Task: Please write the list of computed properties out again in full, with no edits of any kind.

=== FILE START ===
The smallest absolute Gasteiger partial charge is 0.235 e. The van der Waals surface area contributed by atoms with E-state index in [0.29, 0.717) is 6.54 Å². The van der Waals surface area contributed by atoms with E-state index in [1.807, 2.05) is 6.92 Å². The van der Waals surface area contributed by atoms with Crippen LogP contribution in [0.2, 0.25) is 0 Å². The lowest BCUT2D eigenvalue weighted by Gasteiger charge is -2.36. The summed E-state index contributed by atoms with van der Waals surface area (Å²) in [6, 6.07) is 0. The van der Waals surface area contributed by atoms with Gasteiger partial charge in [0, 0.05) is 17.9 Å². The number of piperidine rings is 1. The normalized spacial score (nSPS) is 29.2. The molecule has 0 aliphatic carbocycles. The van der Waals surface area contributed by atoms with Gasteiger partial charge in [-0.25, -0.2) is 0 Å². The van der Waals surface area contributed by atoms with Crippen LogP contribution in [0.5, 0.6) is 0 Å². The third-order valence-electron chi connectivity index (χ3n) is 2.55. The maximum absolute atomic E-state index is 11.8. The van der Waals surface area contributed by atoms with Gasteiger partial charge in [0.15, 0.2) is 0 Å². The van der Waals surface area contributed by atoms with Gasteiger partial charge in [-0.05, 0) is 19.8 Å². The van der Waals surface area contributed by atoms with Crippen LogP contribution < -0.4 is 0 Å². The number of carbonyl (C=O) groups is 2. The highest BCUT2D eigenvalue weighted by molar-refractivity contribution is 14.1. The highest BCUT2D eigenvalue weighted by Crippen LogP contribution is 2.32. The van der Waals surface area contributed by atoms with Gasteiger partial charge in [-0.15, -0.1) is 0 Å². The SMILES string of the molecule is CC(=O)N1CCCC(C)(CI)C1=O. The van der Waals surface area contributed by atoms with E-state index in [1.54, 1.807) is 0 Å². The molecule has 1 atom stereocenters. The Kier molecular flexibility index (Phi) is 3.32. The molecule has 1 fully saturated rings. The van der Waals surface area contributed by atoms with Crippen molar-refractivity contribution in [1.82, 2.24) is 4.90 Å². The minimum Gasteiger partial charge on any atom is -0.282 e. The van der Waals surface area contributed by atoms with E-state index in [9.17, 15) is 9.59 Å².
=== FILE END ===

The smallest absolute Gasteiger partial charge is 0.235 e. The van der Waals surface area contributed by atoms with E-state index in [0.29, 0.717) is 6.54 Å². The van der Waals surface area contributed by atoms with E-state index in [1.807, 2.05) is 6.92 Å². The van der Waals surface area contributed by atoms with Crippen LogP contribution in [0.2, 0.25) is 0 Å². The lowest BCUT2D eigenvalue weighted by Gasteiger charge is -2.36. The summed E-state index contributed by atoms with van der Waals surface area (Å²) in [6, 6.07) is 0. The van der Waals surface area contributed by atoms with Gasteiger partial charge in [0, 0.05) is 17.9 Å². The number of piperidine rings is 1. The normalized spacial score (nSPS) is 29.2. The molecule has 0 aliphatic carbocycles. The van der Waals surface area contributed by atoms with Gasteiger partial charge in [-0.25, -0.2) is 0 Å². The van der Waals surface area contributed by atoms with Crippen LogP contribution in [0.5, 0.6) is 0 Å². The third-order valence-electron chi connectivity index (χ3n) is 2.55. The maximum absolute atomic E-state index is 11.8. The van der Waals surface area contributed by atoms with Gasteiger partial charge in [0.15, 0.2) is 0 Å². The van der Waals surface area contributed by atoms with Gasteiger partial charge in [-0.05, 0) is 19.8 Å². The van der Waals surface area contributed by atoms with Crippen LogP contribution < -0.4 is 0 Å². The number of carbonyl (C=O) groups is 2. The highest BCUT2D eigenvalue weighted by molar-refractivity contribution is 14.1. The highest BCUT2D eigenvalue weighted by Crippen LogP contribution is 2.32. The van der Waals surface area contributed by atoms with Gasteiger partial charge in [-0.15, -0.1) is 0 Å². The SMILES string of the molecule is CC(=O)N1CCCC(C)(CI)C1=O. The van der Waals surface area contributed by atoms with E-state index in [1.54, 1.807) is 0 Å². The molecule has 1 atom stereocenters. The Kier molecular flexibility index (Phi) is 3.32. The molecule has 1 fully saturated rings. The van der Waals surface area contributed by atoms with Crippen molar-refractivity contribution in [1.82, 2.24) is 4.90 Å². The minimum Gasteiger partial charge on any atom is -0.282 e. The van der Waals surface area contributed by atoms with E-state index in [9.17, 15) is 9.59 Å².